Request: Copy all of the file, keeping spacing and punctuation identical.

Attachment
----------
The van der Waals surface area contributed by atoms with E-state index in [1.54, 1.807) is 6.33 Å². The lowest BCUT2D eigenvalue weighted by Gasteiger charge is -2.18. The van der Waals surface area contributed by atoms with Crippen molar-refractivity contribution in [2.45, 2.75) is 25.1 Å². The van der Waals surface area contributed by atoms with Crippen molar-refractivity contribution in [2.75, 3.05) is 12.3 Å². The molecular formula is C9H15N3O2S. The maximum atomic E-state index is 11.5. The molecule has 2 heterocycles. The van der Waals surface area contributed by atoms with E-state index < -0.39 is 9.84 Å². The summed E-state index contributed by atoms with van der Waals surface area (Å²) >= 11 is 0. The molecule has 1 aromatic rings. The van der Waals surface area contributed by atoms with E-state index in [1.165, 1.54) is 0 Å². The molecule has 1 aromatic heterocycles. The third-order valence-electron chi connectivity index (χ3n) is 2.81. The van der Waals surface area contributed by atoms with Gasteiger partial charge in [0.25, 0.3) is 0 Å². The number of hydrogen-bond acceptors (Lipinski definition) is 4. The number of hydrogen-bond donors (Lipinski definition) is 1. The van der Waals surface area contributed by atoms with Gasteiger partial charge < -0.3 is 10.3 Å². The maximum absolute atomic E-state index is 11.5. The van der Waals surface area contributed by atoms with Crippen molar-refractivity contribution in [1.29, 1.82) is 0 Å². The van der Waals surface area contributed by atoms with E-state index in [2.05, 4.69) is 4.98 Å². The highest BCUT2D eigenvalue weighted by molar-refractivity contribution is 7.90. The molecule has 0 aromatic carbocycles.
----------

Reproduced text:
The van der Waals surface area contributed by atoms with E-state index in [1.54, 1.807) is 6.33 Å². The lowest BCUT2D eigenvalue weighted by Gasteiger charge is -2.18. The van der Waals surface area contributed by atoms with Crippen molar-refractivity contribution in [2.45, 2.75) is 25.1 Å². The van der Waals surface area contributed by atoms with Crippen molar-refractivity contribution in [2.75, 3.05) is 12.3 Å². The molecular formula is C9H15N3O2S. The maximum atomic E-state index is 11.5. The molecule has 2 heterocycles. The van der Waals surface area contributed by atoms with E-state index < -0.39 is 9.84 Å². The summed E-state index contributed by atoms with van der Waals surface area (Å²) >= 11 is 0. The molecule has 1 aromatic rings. The van der Waals surface area contributed by atoms with E-state index in [1.165, 1.54) is 0 Å². The molecule has 1 aromatic heterocycles. The third-order valence-electron chi connectivity index (χ3n) is 2.81. The van der Waals surface area contributed by atoms with Gasteiger partial charge in [0.25, 0.3) is 0 Å². The number of hydrogen-bond acceptors (Lipinski definition) is 4. The number of hydrogen-bond donors (Lipinski definition) is 1. The van der Waals surface area contributed by atoms with Gasteiger partial charge < -0.3 is 10.3 Å². The maximum absolute atomic E-state index is 11.5. The van der Waals surface area contributed by atoms with Crippen molar-refractivity contribution in [1.29, 1.82) is 0 Å². The van der Waals surface area contributed by atoms with E-state index in [2.05, 4.69) is 4.98 Å². The highest BCUT2D eigenvalue weighted by molar-refractivity contribution is 7.90. The molecule has 0 aromatic carbocycles.